Is e-filing really a better way to file your taxes?
Americans and the IRS might not agree on everything, but they’re mostly on the exact same page in regards to e-filing individual income tax returns.
Nearly all individual income tax returns submitted to the IRS are e-filed. E-filing is a favorite as it’s a win-win for taxpayers and the IRS.
When you e-file your federal income tax return, you save the IRS cash because its workers do not need to spend time manually processing your return. And in return, you could get any refund you’re owed faster, particularly if you have it directly deposited to your bank account.
But what about safety? And can electronic filing actually provide you access to all the forms you may need in case you have a intricate tax situation? Are there situations when you can’t e-file? Let’s look at the advantages of e-filing, and whether it might be the best filing choice for your needs.
If you are Considering e-filing, some of the advantages include:
- Quick confirmation your forms have been obtained: The IRS will affirm a tax filing was received within one day of electronic submission. For paper filers, the IRS does not send any acknowledgment that your forms have arrived safely.
Timely refunds: When you publish a paper filing, it may take six to eight months to be given a tax refund. With e-filing, you’ll receive your money in three weeks or less. Choosing direct deposit can also accelerate the refund procedure.
Reduced likelihood of errors: According to the IRS, there is approximately a 1 percent error rate on e-filed yields, compared with a 20% speed of mistakes on paper filings. The IRS also provides more info on issues discovered on e-filed yields compared with paper returns.
Easy payment process: If you owe the IRS money, it is simpler to cover at your advantage if you e-file. You can submit returns early and pay later if necessary, provided that you pay from the April 15 filing deadline. Additionally you have the choice to pay your balance by making use of the IRS Direct pay service from the checking account or savings account, submitting a credit card through a payment processor for a fee, or paying by check or money order.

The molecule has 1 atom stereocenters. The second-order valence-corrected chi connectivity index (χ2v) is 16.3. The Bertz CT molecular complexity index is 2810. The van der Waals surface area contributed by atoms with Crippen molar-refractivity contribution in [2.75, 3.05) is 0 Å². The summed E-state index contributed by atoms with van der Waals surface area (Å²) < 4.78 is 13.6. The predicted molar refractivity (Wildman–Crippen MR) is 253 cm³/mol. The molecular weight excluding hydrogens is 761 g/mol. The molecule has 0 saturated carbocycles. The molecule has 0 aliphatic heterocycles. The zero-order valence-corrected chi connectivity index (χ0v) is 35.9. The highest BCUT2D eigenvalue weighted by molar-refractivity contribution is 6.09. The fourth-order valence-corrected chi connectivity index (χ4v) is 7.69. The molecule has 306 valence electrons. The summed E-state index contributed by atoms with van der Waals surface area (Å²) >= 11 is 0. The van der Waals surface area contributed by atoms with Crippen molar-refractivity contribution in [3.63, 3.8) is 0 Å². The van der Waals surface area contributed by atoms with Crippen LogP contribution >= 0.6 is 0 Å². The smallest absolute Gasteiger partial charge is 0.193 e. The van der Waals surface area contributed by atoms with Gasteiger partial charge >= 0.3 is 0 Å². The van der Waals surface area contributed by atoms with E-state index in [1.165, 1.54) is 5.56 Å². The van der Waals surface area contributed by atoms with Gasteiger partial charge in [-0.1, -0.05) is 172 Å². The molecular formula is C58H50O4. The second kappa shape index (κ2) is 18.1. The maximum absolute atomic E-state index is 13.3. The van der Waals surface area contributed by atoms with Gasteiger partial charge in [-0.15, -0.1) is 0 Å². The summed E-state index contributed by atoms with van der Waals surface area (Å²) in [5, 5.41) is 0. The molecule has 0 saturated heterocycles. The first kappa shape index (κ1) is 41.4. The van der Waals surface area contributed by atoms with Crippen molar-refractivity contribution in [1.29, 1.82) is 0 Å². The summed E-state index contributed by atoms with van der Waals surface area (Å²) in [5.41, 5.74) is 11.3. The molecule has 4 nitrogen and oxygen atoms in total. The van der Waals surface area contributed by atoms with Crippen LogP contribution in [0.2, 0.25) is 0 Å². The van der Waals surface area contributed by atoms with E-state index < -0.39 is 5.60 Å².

Digital storage of tax information: Submitting returns electronically means there is an electronic backup of your tax documents. If something happens to your paperwork, then you will have an electronic backup.
The fantastic news: Most taxpayers do decide to e-file and find those benefits — and the process of doing this is simple.
You have four choices for filing an electronically filed tax return to the IRS.
- Utilize IRS Free File: If your adjusted gross income is $72,000 or less you may be able to use the IRS Free File program.
- Free File Fillable Types — If your income is over $72,000 and you are comfortable doing your taxes without help, you can use Free File Fillable Forms from the IRS. The types do the math for you and provide standard advice. You can simply do your federal return with all these kinds.
- Utilize an online tax preparation tax or service software: Tax prep software and online filing services are alternatives. These options are a simple way to complete and e-file your forms. Some applications providers charge for their programs, Some are liberated. The program asks you simple questions about your own life and financing to steer you through the completion of your types.
- Get complimentary, in-person tax aid: In most states, you can find volunteers to help prepare and e-file returns. But eligibility for free aid is typically limited based on earnings, and some services appeal to specific demographic groups.
- Hire a paid preparer: Paid tax preparers, including CPAs, can e-file returns for you if they are licensed IRS e-file providers. The IRS maintains a record of authorized providers, but be aware this option is very likely to be the most costly one.
Using online tax preparation software is far and away the preferred approach of the majority of taxpayers. In fact, the IRS says it anticipated over four tax returns to be submitted through tax return prep software.
Is e-filing really secure?
While e-filing is suitable, you may worry about safety — particularly with so many data breaches. But experts agree that this isn’t an issue that should deter you by e-filing.
“E-filing a tax return has proven to be a very secure way to file your taxes,” states Scott Grissom, vice president of product leadership, marketing and sales at LegalShield. “In actuality, it may be more secure than paper filing since you’re sending your private information through an encrypted network rather than exposing your data in the mail.”
Dennis Chow, vice president of information security at SCIS Security, clarifies the IRS has set safety measures in place to keep your data secure. “Vendors typically utilize IRS particular APIs that require ab sessions,” Chow says. “All this can be routed over TLS encrypted connections.”
It’s very important to use a trusted service to help you record your taxes. Chow advises not to e-file on a public computer or use an online connection which isn’t confidential.
For most taxpayers, it makes sense to e-file a return since it’s the most convenient way to file your tax information to the IRS and it allows for timely refunds and effortless payment options. Just be sure that you use tax planning software from a dependable source, so that you can make certain the information you provide to transmit to the IRS is going to be kept secure.